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While Newton leaders say they are not compensated for providing emergency medical response to the rural fire district Newton Fire Department serves, county officials say that is not true. In addition, county leaders say Newton receives the same funding as other departments in the county â€”Â and those departments provide medical first response.
Although Catawba County government stopped providing $2,400 as part of mutual aid agreements with the county's fire departments, rural fire taxes still pay for those services, according to Lee Worsley, the county's assistant manager. In fact, after the county's budget for 2011-12 was adopted in June, those rural fire taxes provide $9,867 more for Newton Fire Department than it received the previous year.
"The $2,400 has been made up through the tax rate within the rural district," he said, adding he was aware of the city's request for a 2-cent increase over the 7-cent per $100 valuation tax rate. "The recommendation to the commissioners was that the increase not be approved for a few reasons."
Part of the reason was related to economic conditions in the county, he said.
"First, they share, with a couple of districts, the highest tax rate in the county, and they provide a very good service to the rural residents," Worsley said. "Their response rates are outstanding, and they provide the service that is needed at the rate they have."
Worsley said the city's explanation for fire tax increase was for the purchase of another water tanker and converting part-time to full-time personnel.
"With these tough economic times, we just didn't see enough to justify an increase," he said.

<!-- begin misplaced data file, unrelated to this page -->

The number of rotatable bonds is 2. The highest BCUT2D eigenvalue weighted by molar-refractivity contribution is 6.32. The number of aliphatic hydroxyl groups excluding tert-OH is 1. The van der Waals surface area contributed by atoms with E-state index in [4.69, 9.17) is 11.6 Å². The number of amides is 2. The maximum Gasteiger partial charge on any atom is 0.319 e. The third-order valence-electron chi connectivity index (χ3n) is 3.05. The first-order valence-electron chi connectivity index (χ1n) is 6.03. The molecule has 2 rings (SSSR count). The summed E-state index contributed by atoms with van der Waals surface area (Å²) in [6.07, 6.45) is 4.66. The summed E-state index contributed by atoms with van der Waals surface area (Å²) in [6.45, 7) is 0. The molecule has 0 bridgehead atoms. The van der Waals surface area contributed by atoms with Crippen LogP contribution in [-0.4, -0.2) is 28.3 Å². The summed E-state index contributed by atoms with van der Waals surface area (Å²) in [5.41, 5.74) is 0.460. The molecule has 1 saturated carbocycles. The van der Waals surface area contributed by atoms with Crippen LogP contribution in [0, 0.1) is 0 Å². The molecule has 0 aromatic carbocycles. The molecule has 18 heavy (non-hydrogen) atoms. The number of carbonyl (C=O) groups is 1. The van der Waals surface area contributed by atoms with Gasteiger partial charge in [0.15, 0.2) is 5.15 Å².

Newton originally budgeted the purchase a new fire tanker in its budget, but when its request for a 2-cent rural fire tax increase was denied, the city removed that equipment from its budget.
Worsley said that apart from removing the $2,400 from the mutual aid contract proposed to Newton and other county fire departments, the agreement has not otherwise changed. He said that since Newton hasn't offered an official response to the proposed contract, he couldn't comment on the city's inclination toward ceasing mutual aid for medical emergencies.
He did say, however, that other fire departments in the county deliver medical first response without receiving any reimbursement beyond the fire tax funds.
"The city of Hickory provides medical first response in the city and its rural district, and it is not reimbursed by the county," he said. "St. Stephens (fire department) provides medical first response ... they both pay for it with the fire tax they receive."
Fire taxes levied in the Hickory and St. Stephens rural fire districts is equal to Newton's rural fire district tax â€” 7 cents per $100 valuation, he said. Sherrills Ford-Terrell also provides medical response in its fire district with the rural district fire tax rate set at 7 cents. Bandys Fire Department provides medical first response with a 6-cent per $100 valuation rural fire tax rate. Conover does not provide medical first response, but the department sometimes responds on certain calls. In its service are, the fire tax rate is 7 cents.
During Newton City Council's Tuesday night meeting, Newton Mayor Robert Mullinax said the city considered providing medical first response services after a county request, but sought compensation to do so.
Newton Fire Chief Kevin Yoder said the city proposed a cost of $183,000 per year to become the primary medical first response service provider in the city and the rural fire district.
"If Newton decides to provide that (medical first response) service, as they are doing in Hickory and St. Stephens, we told them that we need to be consistent with what we are already doing in other fire districts," Worsley said, "and that is equal to or less than Newton is already receiving."
"We appreciate the service Newton provides. It is outstanding and the relationship has been very good," Worsley continued. "From the beginning when we stopped the $2,400 mutual aide payments, our intent was to keep the fire district whole, and I believe we made good on that effort. They got additional money, and the agreement is basically the same agreement as what it has been in years past. There is no desire for a change in the relationship on the county's part. It has been a good one for a long time."